· Reproduction
i. Reproduction is a major life activity (Bragdon v. Abbott)
ii. However, should the major life activity have to be a daily routine? In the case above, there was no evidence that reproduction was a major life activity for the plaintiff before she had HIV. Dissent said it should have been.
iii. Must be considered a daily routine task if the Toyota holding is broadly interpreted.


i. EEOC § 1630.2(j)(2) “Significantly restricted in the ability to perform either a class of jobs or a broad range of jobs in various classes”
ii. Don’t just look at the particular job he’s denied from
iii. In Bolton v. Schivener: the plaintiff failed to show that he was limited in a class of jobs and didn’t provide information such as vocational training, geographical areas to which he had access, number or types of jobs demanding similar training from which he’s be disqualified etc.
iv. Sutton v. United Airlines: Commercial Airline Pilot is too narrow

Manual Tasks

i. To be substantially limited in performing manual tasks, an individual must have an impairment that prevents or severely restricts him from doing a major life activity. The impairment’s impact must be long term. (Toyota v. Williams)
ii. Manual tasks unique to a particular job are not necessarily important parts of people’s lives. The central inquiry is whether the claimant is unable to perform variety of tasks central to most people’s daily lives, not whether the claimant is unable to perform the tasks associated with her specific job.
iii. How broad is this decision? Does that mean the “daily lives” requirement applies only to manual tasks or all major life activities (because that’s what the “major” means)?
iv. Implications:
· This affects many workers with repetitive motion injuries and was failed by a good decision by employers
· Greater applicability than just manual tasks.
· Employees would have to show more of their pri

ction so that the incumbent in the position is hired for his or her expertise or ability to perform that function
(3) Evidence could included the employer’s judgment, written job descriptions, amount of time spent on that function, the consequences of not requiring the incumbent to perform the function, collective bargaining agreement, the work experience of past incumbents, and the current work experience of the incumbents in similar jobs

Qualified Individual with a Disability
· § 504 of Rehab Act: “Otherwise Qualified Individual with a Disability”
o Qualified in spite or despite handicap? One who is able to meet all the program requirements in spite of his handicap.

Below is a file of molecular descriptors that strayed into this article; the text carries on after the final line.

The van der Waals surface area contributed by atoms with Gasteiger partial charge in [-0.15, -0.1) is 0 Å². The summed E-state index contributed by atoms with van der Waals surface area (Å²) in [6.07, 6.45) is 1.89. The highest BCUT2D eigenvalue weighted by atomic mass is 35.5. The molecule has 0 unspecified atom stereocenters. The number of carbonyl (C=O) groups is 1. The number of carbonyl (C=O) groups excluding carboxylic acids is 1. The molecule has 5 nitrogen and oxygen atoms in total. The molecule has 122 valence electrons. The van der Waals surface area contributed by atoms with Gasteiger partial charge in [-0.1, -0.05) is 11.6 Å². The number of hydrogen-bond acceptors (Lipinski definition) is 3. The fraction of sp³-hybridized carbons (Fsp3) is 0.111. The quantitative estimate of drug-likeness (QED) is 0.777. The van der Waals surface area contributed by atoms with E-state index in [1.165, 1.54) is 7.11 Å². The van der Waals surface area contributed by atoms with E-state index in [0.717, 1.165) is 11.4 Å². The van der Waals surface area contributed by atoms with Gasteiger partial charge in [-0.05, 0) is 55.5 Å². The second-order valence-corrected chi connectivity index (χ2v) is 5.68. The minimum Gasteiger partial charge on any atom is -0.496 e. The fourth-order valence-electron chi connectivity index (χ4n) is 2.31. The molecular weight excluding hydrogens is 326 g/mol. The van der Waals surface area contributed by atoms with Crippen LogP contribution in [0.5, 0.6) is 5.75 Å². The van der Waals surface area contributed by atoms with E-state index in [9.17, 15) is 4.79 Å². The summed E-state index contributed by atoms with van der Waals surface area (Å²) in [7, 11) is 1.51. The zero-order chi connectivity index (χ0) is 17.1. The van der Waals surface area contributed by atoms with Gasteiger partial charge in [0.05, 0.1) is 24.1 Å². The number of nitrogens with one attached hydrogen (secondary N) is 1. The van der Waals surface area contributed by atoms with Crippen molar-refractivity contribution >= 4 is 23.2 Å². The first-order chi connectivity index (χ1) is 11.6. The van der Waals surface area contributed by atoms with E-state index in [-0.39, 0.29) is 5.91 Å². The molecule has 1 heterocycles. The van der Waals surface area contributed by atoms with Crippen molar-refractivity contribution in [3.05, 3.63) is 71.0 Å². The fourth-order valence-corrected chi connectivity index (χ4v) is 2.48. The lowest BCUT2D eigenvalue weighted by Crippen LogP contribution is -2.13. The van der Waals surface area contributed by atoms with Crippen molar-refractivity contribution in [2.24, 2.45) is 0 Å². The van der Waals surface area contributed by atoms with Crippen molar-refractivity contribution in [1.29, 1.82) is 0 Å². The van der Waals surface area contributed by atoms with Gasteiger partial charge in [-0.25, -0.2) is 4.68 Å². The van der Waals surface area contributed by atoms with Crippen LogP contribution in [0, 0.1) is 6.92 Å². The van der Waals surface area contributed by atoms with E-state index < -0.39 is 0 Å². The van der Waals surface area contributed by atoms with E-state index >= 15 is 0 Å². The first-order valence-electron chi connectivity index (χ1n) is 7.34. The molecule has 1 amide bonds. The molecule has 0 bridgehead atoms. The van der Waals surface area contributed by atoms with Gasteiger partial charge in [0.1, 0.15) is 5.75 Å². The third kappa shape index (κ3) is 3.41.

o Southeastern Community College v. Davis: Deaf nurse sought admission to a nursing program but was denied. In ADA, “otherwise” was taken out.
· Former Employees
Is P a QID if he is not working at the time he made the claim?
o Gonzales v. Garner Food Services: P diagnosed with AIDS, fired from his job and employer didn’t wan to pay for his claims. Plain language “holds and desires” in QID definition indicates one who is currently employed. Court agrees with the plain language of the statute and claims P is not a QID. Dissent claims that it is a non-exclusive list of types of discrimination
o Castellano v. City of New York: Ps are retired FFs who took disability retirement instead of service retirement and received less in pensions. Court here claims that the plain language would have an irrational result of anyone fire or retired would have no rights under the ADA. Court went with the purpose of the statute and ruled that the “qualified” frame work becomes irrelevant when discussing fired/retired workers. All that is required is that the employee is eligible for employment benefits, i.e. qualified to receive post-employment benefits.
· Illegal use of drugs and the use of alcohol
o QID does not include any employee or applicant who is currently engaging in the illegal use of drugs
o Shafer v. Preston Memorial Hospital: P claims that she is a QID because she’s not “currently” engaged in illegal drugs, although it’s because D fired her and put her in rehab. Court says P is not a QID because interpreting it as a whole seems to imply an ongoing or periodic activity and person has not permanently ended. If not, there would be an absurd result of D having to catch P in the act or make rash decisions. P did not fall into the safe harbor provisions
o Safe Harbor for Recovering Addicts (§ 12114)
Individuals who have successfully completed a supervised drug rehab program and is no longer engaging in illegal use of drugs or has otherwise been rehabilitated successfully and is no longer engaging in